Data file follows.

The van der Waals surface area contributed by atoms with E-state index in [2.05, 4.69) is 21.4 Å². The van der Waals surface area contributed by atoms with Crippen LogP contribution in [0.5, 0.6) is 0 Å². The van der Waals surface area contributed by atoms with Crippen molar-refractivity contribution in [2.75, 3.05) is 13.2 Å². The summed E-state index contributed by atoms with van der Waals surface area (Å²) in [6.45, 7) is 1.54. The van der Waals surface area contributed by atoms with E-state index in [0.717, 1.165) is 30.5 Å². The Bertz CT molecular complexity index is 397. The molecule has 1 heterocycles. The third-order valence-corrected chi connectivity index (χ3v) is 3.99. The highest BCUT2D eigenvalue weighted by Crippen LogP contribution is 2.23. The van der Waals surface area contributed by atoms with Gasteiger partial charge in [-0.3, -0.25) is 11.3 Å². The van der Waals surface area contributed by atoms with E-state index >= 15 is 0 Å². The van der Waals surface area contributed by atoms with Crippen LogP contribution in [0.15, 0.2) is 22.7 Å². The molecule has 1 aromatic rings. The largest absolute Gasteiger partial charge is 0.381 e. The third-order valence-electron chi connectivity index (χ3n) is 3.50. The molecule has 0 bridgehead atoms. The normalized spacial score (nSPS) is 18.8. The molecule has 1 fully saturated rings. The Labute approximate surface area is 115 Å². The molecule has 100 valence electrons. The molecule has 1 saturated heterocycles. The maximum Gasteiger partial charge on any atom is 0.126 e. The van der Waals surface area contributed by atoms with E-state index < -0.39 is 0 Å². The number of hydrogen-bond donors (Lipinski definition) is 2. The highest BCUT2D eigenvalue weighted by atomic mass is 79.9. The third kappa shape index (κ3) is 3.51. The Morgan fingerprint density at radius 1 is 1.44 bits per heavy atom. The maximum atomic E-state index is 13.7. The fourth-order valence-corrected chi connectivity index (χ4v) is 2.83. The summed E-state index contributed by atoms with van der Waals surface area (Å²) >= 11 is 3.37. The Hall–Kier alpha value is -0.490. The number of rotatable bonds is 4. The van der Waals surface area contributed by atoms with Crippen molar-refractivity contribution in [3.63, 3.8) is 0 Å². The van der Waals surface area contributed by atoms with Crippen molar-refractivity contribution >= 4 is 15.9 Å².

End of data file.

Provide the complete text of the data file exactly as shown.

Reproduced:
The van der Waals surface area contributed by atoms with E-state index in [2.05, 4.69) is 21.4 Å². The van der Waals surface area contributed by atoms with Crippen LogP contribution in [0.5, 0.6) is 0 Å². The van der Waals surface area contributed by atoms with Crippen molar-refractivity contribution in [2.75, 3.05) is 13.2 Å². The summed E-state index contributed by atoms with van der Waals surface area (Å²) in [6.45, 7) is 1.54. The van der Waals surface area contributed by atoms with E-state index in [0.717, 1.165) is 30.5 Å². The Bertz CT molecular complexity index is 397. The molecule has 1 heterocycles. The third-order valence-corrected chi connectivity index (χ3v) is 3.99. The highest BCUT2D eigenvalue weighted by Crippen LogP contribution is 2.23. The van der Waals surface area contributed by atoms with Gasteiger partial charge in [-0.3, -0.25) is 11.3 Å². The van der Waals surface area contributed by atoms with E-state index >= 15 is 0 Å². The van der Waals surface area contributed by atoms with Crippen LogP contribution in [0.15, 0.2) is 22.7 Å². The molecule has 1 aromatic rings. The largest absolute Gasteiger partial charge is 0.381 e. The third-order valence-electron chi connectivity index (χ3n) is 3.50. The molecule has 0 bridgehead atoms. The normalized spacial score (nSPS) is 18.8. The molecule has 1 fully saturated rings. The Labute approximate surface area is 115 Å². The molecule has 100 valence electrons. The molecule has 1 saturated heterocycles. The maximum Gasteiger partial charge on any atom is 0.126 e. The van der Waals surface area contributed by atoms with E-state index < -0.39 is 0 Å². The number of hydrogen-bond donors (Lipinski definition) is 2. The highest BCUT2D eigenvalue weighted by atomic mass is 79.9. The third kappa shape index (κ3) is 3.51. The Morgan fingerprint density at radius 1 is 1.44 bits per heavy atom. The maximum atomic E-state index is 13.7. The fourth-order valence-corrected chi connectivity index (χ4v) is 2.83. The summed E-state index contributed by atoms with van der Waals surface area (Å²) >= 11 is 3.37. The Hall–Kier alpha value is -0.490. The number of rotatable bonds is 4. The van der Waals surface area contributed by atoms with Crippen molar-refractivity contribution in [3.63, 3.8) is 0 Å². The van der Waals surface area contributed by atoms with Crippen molar-refractivity contribution >= 4 is 15.9 Å².